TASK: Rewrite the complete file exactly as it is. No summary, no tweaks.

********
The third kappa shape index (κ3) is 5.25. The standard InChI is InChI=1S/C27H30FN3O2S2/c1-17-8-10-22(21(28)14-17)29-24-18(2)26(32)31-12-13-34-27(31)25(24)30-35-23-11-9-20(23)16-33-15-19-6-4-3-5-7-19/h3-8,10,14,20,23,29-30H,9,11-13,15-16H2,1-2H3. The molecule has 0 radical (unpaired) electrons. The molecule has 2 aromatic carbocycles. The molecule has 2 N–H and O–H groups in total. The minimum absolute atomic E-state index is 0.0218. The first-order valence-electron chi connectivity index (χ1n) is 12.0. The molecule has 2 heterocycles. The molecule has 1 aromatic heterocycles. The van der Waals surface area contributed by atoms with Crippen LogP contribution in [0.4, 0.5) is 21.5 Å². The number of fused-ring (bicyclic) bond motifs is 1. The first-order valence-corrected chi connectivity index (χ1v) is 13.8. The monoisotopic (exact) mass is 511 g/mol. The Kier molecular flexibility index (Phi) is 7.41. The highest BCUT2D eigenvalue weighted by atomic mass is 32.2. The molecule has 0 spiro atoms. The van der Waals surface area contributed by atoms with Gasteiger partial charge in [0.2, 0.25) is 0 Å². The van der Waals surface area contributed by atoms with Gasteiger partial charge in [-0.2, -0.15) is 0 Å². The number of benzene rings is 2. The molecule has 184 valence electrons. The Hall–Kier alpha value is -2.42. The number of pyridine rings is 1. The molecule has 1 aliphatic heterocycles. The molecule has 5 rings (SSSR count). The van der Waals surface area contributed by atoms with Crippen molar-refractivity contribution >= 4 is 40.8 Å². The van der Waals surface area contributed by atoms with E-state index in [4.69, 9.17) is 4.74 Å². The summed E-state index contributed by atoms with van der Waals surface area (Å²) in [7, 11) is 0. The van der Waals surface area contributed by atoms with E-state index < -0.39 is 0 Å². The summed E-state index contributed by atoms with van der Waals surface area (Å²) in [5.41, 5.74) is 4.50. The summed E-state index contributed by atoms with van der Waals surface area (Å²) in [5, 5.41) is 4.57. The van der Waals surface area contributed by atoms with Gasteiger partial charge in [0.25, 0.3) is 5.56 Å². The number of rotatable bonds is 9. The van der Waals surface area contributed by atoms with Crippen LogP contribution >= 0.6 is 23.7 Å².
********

The third kappa shape index (κ3) is 5.25. The standard InChI is InChI=1S/C27H30FN3O2S2/c1-17-8-10-22(21(28)14-17)29-24-18(2)26(32)31-12-13-34-27(31)25(24)30-35-23-11-9-20(23)16-33-15-19-6-4-3-5-7-19/h3-8,10,14,20,23,29-30H,9,11-13,15-16H2,1-2H3. The molecule has 0 radical (unpaired) electrons. The molecule has 2 aromatic carbocycles. The molecule has 2 N–H and O–H groups in total. The minimum absolute atomic E-state index is 0.0218. The first-order valence-electron chi connectivity index (χ1n) is 12.0. The molecule has 2 heterocycles. The molecule has 1 aromatic heterocycles. The van der Waals surface area contributed by atoms with Crippen LogP contribution in [0.4, 0.5) is 21.5 Å². The number of fused-ring (bicyclic) bond motifs is 1. The first-order valence-corrected chi connectivity index (χ1v) is 13.8. The monoisotopic (exact) mass is 511 g/mol. The Kier molecular flexibility index (Phi) is 7.41. The highest BCUT2D eigenvalue weighted by atomic mass is 32.2. The molecule has 0 spiro atoms. The van der Waals surface area contributed by atoms with Gasteiger partial charge in [0.2, 0.25) is 0 Å². The van der Waals surface area contributed by atoms with Gasteiger partial charge in [-0.2, -0.15) is 0 Å². The number of benzene rings is 2. The molecule has 184 valence electrons. The Hall–Kier alpha value is -2.42. The number of pyridine rings is 1. The molecule has 1 aliphatic heterocycles. The molecule has 5 rings (SSSR count). The van der Waals surface area contributed by atoms with Crippen molar-refractivity contribution >= 4 is 40.8 Å². The van der Waals surface area contributed by atoms with E-state index in [4.69, 9.17) is 4.74 Å². The summed E-state index contributed by atoms with van der Waals surface area (Å²) in [7, 11) is 0. The van der Waals surface area contributed by atoms with E-state index < -0.39 is 0 Å². The summed E-state index contributed by atoms with van der Waals surface area (Å²) in [5.41, 5.74) is 4.50. The summed E-state index contributed by atoms with van der Waals surface area (Å²) in [5, 5.41) is 4.57. The van der Waals surface area contributed by atoms with Gasteiger partial charge in [0.25, 0.3) is 5.56 Å². The number of rotatable bonds is 9. The van der Waals surface area contributed by atoms with Crippen LogP contribution >= 0.6 is 23.7 Å².